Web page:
Aurora Cannabis Inc (CVE:ACB) To Reveal Pesticide Test Report


Medical marijuana company Aurora Cannabis Inc (CVE:ACB) reported a new disclosure procedure for its third-party quality control assessment, which it says will ascertain customers of the purity of its offerings. This update comes amid growing issues over recalls of contaminated pot offered by Health Canada-approved manufacturers. Every product offered by company now is offered with a certificate of analysis given by cannabis testing lab Anandia Labs.

The buzz

Aurora Cannabis, which is based in Cremona, and has offices in Vancouver, stated that the certificates will represent that its products have been assessed with high accuracy for potency and successfully completed Anandia’s rigorous testing processes for the presence of pollutants. The certificates are available on the company’s mobile app and its website for ordering medical pot.

Anandia Labs stated that it tests for 51 pesticides as well as plant growth regulators and other contaminants such as heavy metals and bacteria. Terry Booth, the CEO of Aurora Cannabis, reported that it is central that users have confidence in the safety of offerings they buy, and in the integrity of the medicinal cannabis system. Booth said that his firm’s move will raise the standard for the entire sector, and provide a model for other firms to follow.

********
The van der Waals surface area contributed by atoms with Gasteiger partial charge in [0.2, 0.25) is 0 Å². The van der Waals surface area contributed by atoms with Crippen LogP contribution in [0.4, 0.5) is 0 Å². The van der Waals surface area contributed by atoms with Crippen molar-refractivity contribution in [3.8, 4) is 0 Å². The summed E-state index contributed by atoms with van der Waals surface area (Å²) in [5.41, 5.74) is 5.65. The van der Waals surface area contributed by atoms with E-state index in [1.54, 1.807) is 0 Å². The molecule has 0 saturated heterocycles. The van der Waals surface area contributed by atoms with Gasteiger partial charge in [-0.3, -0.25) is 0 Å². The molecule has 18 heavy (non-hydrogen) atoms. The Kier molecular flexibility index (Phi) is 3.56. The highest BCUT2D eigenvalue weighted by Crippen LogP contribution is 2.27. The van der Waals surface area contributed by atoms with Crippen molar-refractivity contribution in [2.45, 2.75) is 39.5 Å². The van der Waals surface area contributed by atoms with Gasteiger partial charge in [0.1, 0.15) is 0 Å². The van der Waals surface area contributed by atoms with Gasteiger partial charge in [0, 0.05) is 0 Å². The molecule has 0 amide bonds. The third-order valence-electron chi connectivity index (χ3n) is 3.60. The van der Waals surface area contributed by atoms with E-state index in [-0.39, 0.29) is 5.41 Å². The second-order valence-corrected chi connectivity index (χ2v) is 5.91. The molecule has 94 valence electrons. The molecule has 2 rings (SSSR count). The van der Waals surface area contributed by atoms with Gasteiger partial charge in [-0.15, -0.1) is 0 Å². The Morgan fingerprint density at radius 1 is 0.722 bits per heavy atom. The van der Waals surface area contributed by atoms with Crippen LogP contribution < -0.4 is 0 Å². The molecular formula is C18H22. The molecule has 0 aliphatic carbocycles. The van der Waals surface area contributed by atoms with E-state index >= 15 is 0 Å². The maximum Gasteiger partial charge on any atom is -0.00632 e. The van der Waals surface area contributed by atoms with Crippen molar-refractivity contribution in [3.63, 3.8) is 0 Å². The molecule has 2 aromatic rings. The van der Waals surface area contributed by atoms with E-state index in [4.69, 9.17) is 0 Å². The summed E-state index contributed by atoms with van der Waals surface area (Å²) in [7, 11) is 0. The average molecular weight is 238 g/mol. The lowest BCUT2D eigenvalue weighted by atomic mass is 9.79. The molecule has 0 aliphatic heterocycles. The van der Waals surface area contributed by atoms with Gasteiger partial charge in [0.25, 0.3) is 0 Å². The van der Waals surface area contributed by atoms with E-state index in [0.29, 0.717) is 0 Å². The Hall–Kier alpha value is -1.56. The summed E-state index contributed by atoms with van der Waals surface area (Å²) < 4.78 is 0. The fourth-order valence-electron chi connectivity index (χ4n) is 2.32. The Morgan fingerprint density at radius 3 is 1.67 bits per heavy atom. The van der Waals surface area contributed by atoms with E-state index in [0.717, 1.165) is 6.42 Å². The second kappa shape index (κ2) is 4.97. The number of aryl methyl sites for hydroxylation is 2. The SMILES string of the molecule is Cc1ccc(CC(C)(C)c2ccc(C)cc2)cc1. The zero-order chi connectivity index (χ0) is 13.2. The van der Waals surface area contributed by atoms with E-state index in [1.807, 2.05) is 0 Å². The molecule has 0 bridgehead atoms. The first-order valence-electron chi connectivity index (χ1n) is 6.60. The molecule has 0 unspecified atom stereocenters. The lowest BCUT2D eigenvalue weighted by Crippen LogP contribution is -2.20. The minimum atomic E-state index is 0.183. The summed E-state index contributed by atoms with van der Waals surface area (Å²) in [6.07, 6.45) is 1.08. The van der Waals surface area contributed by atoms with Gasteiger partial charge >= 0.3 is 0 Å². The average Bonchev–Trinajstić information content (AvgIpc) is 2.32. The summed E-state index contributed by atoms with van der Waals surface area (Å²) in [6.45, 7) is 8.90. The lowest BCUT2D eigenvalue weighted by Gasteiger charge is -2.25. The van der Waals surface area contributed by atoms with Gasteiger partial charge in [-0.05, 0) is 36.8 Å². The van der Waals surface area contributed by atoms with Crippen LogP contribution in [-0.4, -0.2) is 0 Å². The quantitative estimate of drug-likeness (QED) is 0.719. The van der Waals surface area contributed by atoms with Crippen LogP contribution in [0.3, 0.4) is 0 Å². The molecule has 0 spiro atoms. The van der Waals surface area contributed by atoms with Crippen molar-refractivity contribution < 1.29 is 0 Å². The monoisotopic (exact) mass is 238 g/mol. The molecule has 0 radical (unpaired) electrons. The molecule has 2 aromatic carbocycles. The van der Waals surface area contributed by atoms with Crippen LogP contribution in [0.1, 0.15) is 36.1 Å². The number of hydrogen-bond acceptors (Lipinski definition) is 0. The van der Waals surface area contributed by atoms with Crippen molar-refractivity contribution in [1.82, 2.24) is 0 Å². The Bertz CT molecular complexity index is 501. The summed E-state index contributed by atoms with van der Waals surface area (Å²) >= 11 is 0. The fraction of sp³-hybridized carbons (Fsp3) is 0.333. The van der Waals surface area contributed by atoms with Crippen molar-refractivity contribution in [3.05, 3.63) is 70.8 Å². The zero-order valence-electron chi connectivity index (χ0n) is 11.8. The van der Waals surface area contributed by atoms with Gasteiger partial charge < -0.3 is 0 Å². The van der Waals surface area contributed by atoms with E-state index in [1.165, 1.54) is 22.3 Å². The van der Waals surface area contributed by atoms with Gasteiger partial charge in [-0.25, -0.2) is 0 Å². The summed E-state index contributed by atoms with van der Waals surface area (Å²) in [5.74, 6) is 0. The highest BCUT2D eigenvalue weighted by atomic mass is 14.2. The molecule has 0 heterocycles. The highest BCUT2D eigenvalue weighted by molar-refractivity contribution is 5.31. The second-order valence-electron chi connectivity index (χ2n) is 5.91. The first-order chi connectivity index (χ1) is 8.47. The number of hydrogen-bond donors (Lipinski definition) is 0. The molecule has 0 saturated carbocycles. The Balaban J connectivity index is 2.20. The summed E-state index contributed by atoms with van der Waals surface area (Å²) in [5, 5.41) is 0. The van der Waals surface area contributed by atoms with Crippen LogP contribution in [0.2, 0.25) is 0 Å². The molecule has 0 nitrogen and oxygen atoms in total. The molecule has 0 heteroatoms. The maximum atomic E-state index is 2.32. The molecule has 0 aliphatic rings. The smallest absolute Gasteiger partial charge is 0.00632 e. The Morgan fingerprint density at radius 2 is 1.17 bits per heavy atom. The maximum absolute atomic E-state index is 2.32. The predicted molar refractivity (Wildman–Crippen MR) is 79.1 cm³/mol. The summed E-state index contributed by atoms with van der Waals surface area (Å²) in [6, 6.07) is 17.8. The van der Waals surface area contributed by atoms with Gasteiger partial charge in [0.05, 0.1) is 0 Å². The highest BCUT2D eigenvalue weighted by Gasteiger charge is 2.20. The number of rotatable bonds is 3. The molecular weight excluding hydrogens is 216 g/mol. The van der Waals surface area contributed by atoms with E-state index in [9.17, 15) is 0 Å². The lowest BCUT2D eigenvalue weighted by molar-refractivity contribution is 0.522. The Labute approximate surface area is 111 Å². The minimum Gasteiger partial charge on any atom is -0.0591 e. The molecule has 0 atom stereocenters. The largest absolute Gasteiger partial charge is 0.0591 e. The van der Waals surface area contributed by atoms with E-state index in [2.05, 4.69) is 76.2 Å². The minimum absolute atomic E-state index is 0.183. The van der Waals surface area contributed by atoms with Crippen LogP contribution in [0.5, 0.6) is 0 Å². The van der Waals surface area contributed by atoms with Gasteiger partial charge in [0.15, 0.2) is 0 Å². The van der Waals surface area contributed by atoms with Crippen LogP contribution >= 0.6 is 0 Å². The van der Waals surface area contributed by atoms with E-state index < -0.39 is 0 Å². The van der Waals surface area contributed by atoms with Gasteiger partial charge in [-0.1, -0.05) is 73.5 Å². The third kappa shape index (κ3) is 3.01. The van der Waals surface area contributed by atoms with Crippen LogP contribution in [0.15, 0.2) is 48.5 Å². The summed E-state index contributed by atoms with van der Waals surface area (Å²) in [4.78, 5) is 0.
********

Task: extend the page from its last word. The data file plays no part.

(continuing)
Aurora’s initiative follows a series of pesticide-linked recalls at Canadian medicinal marijuana producers Mettrum and Organigram and a January recall by company itself, which sold selected Organigram products to its clients.

Since those recall instances, Health Canada has got 13 reports of negative reactions as of March 6, 2017. Health Canada spokesman André Gagnon reported that that data is not, on their own, evidence of a specific substance instigating a reaction.

Earlier this year, New Brunswick-based Organigram issued an intentional recall of offerings sold last year after they were seen to have low levels of the pesticides bifenazate and myclobutanil. Both these pesticides aren’t approved by Health Canada for application on cannabis plants.